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E34 (1989 - 1995)

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  #1  
Old 11-09-2010, 11:56 AM
robertobaggio20 robertobaggio20 is offline
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Don't get rear differential ratios

Hi everyone,

Kinda embarassed to post this up but i'm tired of cracking my head over this. I don't understand how rear differential ratios work and their effects on a car's performance and fuel economy. I also don't get what's the difference between a limited slip diff and an open diff.
Have been googling this for awhile with no meaningful clarity...there are plenty of explanations as to how a rear differential functions but no useful articles on the effects.

I have figured out that the when you use the word "higher" to describe a differential ratio, you mean that numerically, the ratio is lower. I.e. if the baseline is 4.1, a higher ratio would be 3.64 and a lower ratio would be 4.44.

Furthermore, a differential ratio of 4.1 means the car's long shaft spins 4.1 times (input force) which causes the rear tyres to spin once.

That is the limit of my understanding. Would be most obliged if someone could shed some light on this matter definitively. Thank you.




rgds,
Roberto

Last edited by robertobaggio20; 11-09-2010 at 11:58 AM.
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  #2  
Old 11-09-2010, 03:09 PM
down19992000 down19992000 is offline
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Here is an oldy but a goody.




The drive gear in this example would start out at say 3.42 gear and if you swapped in a 3.92 the drive gear would be bigger taking more revolutions of the motor to turn the wheel over once. Therefore say you normally turned 2800 rpm at 65mph you would now turn say 3300 rpm. With a higher numerical gear you would get better take off out of the hole but lose some topend. I hope that explains it well enough for you.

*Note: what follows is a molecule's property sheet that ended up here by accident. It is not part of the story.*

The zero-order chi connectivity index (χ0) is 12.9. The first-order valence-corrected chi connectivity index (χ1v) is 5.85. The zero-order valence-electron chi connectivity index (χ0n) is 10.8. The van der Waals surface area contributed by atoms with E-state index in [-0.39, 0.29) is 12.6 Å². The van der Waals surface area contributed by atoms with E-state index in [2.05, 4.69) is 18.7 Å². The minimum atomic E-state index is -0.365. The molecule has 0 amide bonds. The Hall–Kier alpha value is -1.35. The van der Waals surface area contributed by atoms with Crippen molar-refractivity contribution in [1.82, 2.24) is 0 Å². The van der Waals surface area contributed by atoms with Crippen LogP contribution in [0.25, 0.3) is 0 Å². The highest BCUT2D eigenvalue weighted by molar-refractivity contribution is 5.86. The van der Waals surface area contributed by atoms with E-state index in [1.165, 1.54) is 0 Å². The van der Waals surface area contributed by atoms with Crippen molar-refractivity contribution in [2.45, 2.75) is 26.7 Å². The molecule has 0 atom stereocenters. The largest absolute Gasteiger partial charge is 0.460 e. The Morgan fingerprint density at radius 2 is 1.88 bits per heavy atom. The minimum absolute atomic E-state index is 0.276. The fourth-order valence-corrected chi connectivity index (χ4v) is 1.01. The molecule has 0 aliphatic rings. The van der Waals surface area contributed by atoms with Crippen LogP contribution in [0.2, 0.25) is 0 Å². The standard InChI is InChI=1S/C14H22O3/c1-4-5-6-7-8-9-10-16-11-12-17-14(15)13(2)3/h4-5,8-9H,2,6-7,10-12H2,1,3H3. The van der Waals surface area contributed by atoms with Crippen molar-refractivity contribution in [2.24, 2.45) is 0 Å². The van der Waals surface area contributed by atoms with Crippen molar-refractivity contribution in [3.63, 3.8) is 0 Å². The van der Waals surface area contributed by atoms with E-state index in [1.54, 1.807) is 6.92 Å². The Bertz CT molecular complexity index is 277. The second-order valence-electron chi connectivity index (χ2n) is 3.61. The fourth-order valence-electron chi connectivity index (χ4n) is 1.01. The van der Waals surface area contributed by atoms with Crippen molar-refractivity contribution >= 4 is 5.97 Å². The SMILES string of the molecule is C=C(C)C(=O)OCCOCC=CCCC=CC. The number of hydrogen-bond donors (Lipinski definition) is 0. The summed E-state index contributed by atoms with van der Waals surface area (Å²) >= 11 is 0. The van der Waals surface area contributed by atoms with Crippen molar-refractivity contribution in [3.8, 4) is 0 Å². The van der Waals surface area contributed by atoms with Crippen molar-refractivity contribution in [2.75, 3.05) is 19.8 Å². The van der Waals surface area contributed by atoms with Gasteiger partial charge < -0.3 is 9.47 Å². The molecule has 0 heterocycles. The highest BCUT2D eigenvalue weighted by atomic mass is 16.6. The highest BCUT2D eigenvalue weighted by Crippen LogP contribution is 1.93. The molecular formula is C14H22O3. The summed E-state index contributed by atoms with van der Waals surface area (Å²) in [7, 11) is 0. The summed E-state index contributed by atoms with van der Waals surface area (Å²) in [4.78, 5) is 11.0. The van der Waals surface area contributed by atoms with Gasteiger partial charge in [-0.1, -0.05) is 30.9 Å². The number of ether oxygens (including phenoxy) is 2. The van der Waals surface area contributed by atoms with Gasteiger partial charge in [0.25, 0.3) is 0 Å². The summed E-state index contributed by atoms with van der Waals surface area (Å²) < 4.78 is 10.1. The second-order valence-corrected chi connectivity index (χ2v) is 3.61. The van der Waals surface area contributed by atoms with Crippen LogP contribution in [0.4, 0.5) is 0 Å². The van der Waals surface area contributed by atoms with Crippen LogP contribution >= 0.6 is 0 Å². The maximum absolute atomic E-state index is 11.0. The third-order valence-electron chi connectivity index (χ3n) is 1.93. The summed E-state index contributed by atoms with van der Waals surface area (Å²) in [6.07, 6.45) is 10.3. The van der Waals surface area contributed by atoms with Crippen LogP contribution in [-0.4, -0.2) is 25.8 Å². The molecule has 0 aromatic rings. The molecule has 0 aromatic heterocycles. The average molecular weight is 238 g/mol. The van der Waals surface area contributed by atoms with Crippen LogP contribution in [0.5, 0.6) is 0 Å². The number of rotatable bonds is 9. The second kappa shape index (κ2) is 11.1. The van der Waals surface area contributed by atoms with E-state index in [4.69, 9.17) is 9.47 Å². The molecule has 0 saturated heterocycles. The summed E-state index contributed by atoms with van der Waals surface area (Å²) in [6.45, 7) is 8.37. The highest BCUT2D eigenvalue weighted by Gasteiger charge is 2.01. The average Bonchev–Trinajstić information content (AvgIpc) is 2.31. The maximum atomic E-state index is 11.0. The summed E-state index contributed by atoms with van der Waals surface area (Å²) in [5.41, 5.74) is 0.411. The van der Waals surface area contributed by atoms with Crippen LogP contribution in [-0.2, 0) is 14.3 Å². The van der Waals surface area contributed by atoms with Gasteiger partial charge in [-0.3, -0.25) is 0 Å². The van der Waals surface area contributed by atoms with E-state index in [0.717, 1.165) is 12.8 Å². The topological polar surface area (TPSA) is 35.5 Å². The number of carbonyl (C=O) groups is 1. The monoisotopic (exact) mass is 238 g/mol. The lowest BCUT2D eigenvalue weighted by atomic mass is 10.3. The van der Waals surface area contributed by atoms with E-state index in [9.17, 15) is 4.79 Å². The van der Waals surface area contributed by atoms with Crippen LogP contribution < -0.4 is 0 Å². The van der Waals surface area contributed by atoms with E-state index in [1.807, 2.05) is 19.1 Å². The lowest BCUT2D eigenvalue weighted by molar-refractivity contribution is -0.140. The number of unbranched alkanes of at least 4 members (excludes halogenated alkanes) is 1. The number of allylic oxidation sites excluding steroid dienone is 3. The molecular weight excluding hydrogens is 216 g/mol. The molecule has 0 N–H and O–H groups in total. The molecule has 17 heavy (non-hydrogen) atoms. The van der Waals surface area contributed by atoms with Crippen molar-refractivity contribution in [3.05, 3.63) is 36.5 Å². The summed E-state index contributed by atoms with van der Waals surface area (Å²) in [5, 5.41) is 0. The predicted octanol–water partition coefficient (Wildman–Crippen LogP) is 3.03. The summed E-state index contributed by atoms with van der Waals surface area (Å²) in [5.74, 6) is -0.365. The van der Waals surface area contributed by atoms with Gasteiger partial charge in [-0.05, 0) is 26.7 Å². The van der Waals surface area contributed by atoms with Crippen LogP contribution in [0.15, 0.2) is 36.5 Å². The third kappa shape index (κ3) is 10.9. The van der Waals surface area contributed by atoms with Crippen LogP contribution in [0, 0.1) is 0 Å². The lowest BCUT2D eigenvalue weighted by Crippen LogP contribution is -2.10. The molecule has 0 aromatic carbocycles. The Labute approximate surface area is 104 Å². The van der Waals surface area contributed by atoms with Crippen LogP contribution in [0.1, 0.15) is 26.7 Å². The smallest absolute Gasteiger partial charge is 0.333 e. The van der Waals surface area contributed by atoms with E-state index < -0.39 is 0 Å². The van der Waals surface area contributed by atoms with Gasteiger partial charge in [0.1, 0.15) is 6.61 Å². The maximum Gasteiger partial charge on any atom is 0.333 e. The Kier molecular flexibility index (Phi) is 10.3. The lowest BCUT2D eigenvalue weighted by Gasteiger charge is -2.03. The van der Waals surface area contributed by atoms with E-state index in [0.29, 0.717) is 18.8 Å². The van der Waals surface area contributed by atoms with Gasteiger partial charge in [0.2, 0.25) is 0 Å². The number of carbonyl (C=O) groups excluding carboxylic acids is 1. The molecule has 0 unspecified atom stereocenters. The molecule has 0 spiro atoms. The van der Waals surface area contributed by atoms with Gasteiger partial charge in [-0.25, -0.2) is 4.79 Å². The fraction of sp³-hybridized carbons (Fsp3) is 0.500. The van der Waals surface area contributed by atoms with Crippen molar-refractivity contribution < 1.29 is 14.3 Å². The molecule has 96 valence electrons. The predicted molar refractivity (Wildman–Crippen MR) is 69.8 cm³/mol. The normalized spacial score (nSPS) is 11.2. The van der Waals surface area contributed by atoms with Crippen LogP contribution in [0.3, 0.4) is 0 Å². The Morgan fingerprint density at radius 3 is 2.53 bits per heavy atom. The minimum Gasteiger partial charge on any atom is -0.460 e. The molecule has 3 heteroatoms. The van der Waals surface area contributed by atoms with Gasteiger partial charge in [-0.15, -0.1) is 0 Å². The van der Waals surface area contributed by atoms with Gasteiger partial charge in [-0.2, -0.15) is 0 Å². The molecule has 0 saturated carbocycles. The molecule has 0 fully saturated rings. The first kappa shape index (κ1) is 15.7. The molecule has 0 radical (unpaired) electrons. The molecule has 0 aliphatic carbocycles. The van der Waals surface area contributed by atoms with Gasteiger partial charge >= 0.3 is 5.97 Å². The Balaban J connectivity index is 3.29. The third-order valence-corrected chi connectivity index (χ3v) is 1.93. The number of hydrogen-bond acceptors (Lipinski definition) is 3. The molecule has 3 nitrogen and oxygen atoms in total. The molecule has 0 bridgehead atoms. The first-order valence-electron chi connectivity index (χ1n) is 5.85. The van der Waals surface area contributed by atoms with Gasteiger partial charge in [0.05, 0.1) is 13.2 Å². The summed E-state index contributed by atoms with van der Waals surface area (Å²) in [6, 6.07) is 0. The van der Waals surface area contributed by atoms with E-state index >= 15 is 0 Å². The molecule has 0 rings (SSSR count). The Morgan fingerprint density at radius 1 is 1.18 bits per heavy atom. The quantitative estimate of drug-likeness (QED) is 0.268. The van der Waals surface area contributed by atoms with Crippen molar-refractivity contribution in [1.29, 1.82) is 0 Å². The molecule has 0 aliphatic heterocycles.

Last edited by down19992000; 11-09-2010 at 03:22 PM.
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  #3  
Old 11-09-2010, 03:26 PM
down19992000 down19992000 is offline
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Here is a link about a limited slip diff.


http://en.wikipedia.org/wiki/Limited_slip_differential
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  #4  
Old 11-09-2010, 03:30 PM
zaleonardz zaleonardz is offline
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Robert, take a look at

http://www.bmwfanatics.co.za/showthr...highlight=diff
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  #5  
Old 11-09-2010, 03:55 PM
robertobaggio20 robertobaggio20 is offline
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Thanks for the video (saw that yesterday, was a simple and elegant explanation for the thing!) and the thread zaleonardz, unfortunately it doesn't make things clearer which is my point about poor information being out there on google for this subject.